Last week, I ate indoors in a restaurant for the first time since March 15, 2020.

I still can’t quite believe it.

I’ve been taking the road from masked to mask-free slowly. When the mask mandate was lifted, I was jubilant — and unhesitant — about not wearing a face covering outdoors. But I still wore one indoors in public places.

I didn’t automatically think, “I’m vaccinated. I don’t need to wear a mask.” My predominant thought was that the people who had refused to get vaccinated were going to be the first to rip their masks off. I kept imagining myself as a fish in a school of COVID-19 carriers.

I was concerned, too, about my husband, Paul, who had radiation treatments last winter and also has asthma. I didn’t want to bring anything home to him.

As a school librarian, I had to wear a mask at work and had grown accustomed to keeping it on for hours. It was no big deal to pop one on for a 20-minute grocery market run.

I was used to wearing a mask. It had become a symbol of wise caution for me, like snapping on my safety belt as soon as I got into a car.

Yet, I wished I could recapture the feeling of freedom I had when I received my second Moderna dose in April. When the mask mandate was lifted in late May, I felt I was going backward as my anxiety grew, when I wanted to sprint ahead.

I told myself that if the number of cases continued to drop a month after the mandate ended — by late June — I would feel more comfortable taking my mask off indoors.

They have dropped, and since school let out for summer, my mask endurance skills had eroded. I was feeling almost ready, although I was still concerned about Paul’s compromising conditions.

Then, last week, we headed down to Brunswick to meet friends for lunch. We had selected a place that had outdoor seating, but the day was cool and windy. Much to my surprise, Paul said he’d be willing to eat indoors.

We sat in a booth with our vaccinated friends. There was no one seated near us. Our server wore a mask. It was almost a bonus that the food was really good.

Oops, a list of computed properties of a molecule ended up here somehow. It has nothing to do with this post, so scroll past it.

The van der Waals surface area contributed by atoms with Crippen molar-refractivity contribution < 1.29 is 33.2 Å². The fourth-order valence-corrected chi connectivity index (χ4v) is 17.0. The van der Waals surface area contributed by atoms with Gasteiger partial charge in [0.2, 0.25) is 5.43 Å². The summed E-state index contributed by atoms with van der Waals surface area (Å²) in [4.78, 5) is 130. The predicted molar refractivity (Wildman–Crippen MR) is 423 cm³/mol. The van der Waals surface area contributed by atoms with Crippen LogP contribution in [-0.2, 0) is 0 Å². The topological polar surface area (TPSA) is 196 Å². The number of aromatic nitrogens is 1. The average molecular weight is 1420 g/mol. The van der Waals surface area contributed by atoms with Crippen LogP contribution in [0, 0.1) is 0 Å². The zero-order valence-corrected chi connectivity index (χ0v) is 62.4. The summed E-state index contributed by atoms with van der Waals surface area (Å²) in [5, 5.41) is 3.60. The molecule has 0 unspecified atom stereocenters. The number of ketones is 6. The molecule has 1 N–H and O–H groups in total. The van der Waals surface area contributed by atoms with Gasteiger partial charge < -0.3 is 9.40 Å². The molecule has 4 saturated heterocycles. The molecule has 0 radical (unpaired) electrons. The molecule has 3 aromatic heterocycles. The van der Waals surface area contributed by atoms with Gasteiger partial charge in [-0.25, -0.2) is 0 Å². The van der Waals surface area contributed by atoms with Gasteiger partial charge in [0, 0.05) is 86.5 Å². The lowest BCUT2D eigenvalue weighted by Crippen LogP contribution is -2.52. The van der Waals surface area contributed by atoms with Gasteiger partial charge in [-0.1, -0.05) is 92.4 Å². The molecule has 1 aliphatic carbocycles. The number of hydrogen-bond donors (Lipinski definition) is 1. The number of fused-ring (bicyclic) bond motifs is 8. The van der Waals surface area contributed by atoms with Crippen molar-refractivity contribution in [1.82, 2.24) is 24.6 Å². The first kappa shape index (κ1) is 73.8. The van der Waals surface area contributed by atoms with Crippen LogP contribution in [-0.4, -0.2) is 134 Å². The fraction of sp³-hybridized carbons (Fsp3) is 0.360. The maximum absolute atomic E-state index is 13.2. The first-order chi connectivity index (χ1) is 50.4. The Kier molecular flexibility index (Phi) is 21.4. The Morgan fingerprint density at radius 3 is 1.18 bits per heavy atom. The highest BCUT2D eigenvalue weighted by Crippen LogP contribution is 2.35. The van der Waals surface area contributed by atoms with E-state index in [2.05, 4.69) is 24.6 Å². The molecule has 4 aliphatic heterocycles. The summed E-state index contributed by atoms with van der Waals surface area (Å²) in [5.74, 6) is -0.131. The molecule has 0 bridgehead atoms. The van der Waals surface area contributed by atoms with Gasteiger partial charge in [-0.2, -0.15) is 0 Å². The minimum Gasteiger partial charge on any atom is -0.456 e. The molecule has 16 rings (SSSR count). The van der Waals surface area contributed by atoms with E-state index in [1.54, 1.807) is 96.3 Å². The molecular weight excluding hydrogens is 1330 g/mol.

I had taken a huge step forward, finally.

Two days later, Paul and I were at the Farnsworth Art  Museum in Rockland. It was a rainy day, and I think all of the midcoast had the same idea. Paul wore his mask, as he should have, but I didn’t, though I carried one in my purse. I found it was easy enough to keep my distance from people. If there were too many people in front of a particular painting, I could come back to it later.

And I found I still wanted to keep my distance.

The only time I was concerned was when a man sat down near me on the other end of a short bench. At first, he faced away from me. But then he swung his legs around so he was parallel to me. That was it. I got up.

Lunch was a completely different matter. We went early, hoping to avoid the crush, but the place was packed. There was nowhere to sit, and the tables were too close together for our comfort anyway. I was alarmed, and put my mask on. Luckily, we were able to get our takeaway lunches quickly. Unfortunately, the gloomy weather meant we had to eat in the car.

Better safe than sorry; I knew there was no way I was ready to eat in a crowded environment.

This was a good lesson, though. I am not ruling out masking; it is now on a need-to-wear basis. The other day in the supermarket, I had mine on but felt (for the first time) that I would be OK without it. That’s because there were few people shopping at that time. On a busier day, I would probably feel differently.

My birthday falls on the first day of summer. Last year, I was content to get a bagel and coffee to go, to eat with Paul by the river. What a treat that was. Last summer, we’d wear our masks on our arms at the beach, in case we couldn’t keep our distance. I was afraid to use public restrooms.

This year I was grateful to be able to go to the Coastal Maine Botanical Gardens to spend the day. How wonderful it was to wander around with so many other people and not worry.

But the pandemic is still raging in other parts of the world. Some countries that lifted restrictions have had to return to them. I pray that won’t happen here, but I think we all need to acknowledge that it could, and to be ready to do what needs to be done if it does.

Meanwhile, I need to go to the drugstore. I think I can go in without a mask. But I’ll take one with me. Just in case.

 

Liz Soares welcomes email at [email protected].


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